There are a couple kinds of customers who buy Trader Joe’s from an unofficial online reseller. The first are those who became smitten with the brand or a particular product while living close to a store — then moved somewhere without easy access, and found themselves willing to pay almost anything to get the goods again. The second group have never experienced Trader Joe’s, either because they don’t live in the US or live too far from a store, but have heard about it and want in.
In September, a Twitter user named Emily Rose put out a plea for someone to ship her Everything But the Bagel seasoning, offering to Venmo them for the purchase. She’d grown accustomed to shopping at Trader Joe’s while attending college in Philadelphia, but then moved to a city 45 minutes from the nearest location.
“I love anything everything bagel-related and was dying to try,” she explains. She wound up ordering it on Amazon for a little more than the original price, but she says it was worth it — “definitely cheaper” than driving the 45 minutes.
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The advent of social media and YouTube “haul” videos has transmitted the legend far beyond American shores. On Reddit’s “Snack Exchange” forum, people outside the country are known to request Trader Joe’s trades (“I’ve heard so many good things!” wrote one Canadian). Rebecca Martin made a pilgrimage to Trader Joe’s while on vacation in New York City from Australia — for the novelty of it and for the snacks — but the store was overcrowded with weekend shoppers and she left empty-handed.
Katie Bentz, a 21-year-old from Waterloo, Ontario, heard about Trader Joe’s online and made it a priority while visiting her sister, who had recently moved to Atlanta.
"I was excited to go because I have heard such good things about their beauty products and different snacks, and you really can't beat the prices!!" she writes. "They also have a lot of exclusive products. When I went to the store in Atlanta I bought a whole cart of products and was so excited that the cashier gave me a free TJ's reusable bag!"
Whenever a gift-giving occasion rolls around, Bentz now asks for Trader Joe’s items like Everything But the Bagel seasoning, tea tree facial cleansing pads, and coconut body butter.
But even someone who lives near a Trader Joe’s might turn to Ebay or Amazon. The brand’s seasonal items (yes, including pumpkin-everything in the fall) disappear quickly, and its perennially popular items can be scarce, says Nathan Rodgers, who reviews the chain’s products on a blog, “What’s Good at Trader Joe’s?
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“They have limited shelf space and they frequently run out of top-selling items,” Rodgers writes in an email. “Sometimes it's just easier to order online than to drive around to each Joe's in your city, battling traffic and those notoriously terrible parking lots just to get a couple things that might be sold out by the time you get there anyway.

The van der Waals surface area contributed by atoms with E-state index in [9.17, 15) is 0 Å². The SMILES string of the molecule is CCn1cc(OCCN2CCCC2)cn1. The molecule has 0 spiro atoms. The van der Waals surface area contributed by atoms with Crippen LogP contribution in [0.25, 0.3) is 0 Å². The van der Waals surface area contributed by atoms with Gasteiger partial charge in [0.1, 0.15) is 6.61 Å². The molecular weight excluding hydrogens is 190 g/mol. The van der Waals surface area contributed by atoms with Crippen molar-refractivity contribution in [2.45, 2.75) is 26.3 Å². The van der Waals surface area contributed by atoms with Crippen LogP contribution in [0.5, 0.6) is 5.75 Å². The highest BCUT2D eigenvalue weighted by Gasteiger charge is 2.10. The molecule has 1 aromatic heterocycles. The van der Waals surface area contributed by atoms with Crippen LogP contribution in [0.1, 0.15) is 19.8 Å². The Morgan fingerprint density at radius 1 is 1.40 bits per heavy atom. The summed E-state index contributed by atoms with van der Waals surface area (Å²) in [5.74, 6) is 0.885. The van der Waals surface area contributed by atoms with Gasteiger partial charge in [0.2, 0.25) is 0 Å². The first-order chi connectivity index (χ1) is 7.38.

“Also, Trader Joe's likes to discontinue products — even really good ones. They're constantly making room for new concoctions, and that means discontinuing older products, sometimes forever,” he says. “We've had readers tell us on the blog that they'll buy a dozen or more packs of products they really love, because, knowing Trader Joe's, they may never see it for sale in the store again.”
Rodgers and his wife Sonia are currently traveling around the country, having "joined the ranks of the growing number of RV nomads." In the process, he’s become hyper-aware of the gaps in Trader Joe’s geographic coverage.
“For someone who spends all their time in a city like New York or L.A., it might feel like there's a TJ's in every neighborhood, but most of the country isn't so lucky,” he writes.
Globally speaking, as the TJ’s legend grew, there came resellers catering to pockets of the world where the brand had developed a fanbase. A few years ago, cookie butter became a hot-ticket item in the Philippines, says Angela Gustilo Lopez, who recalls seeing the spread being sold on Facebook and Ebay (“boxes of them”) and in storefronts with other imported foods.
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“It’s considered a luxury product, so it’s in the higher-end stores,” says Lopez, who is originally from the Philippines but now lives in California. “Getting that thing that’s very rare, it’s a status symbol.”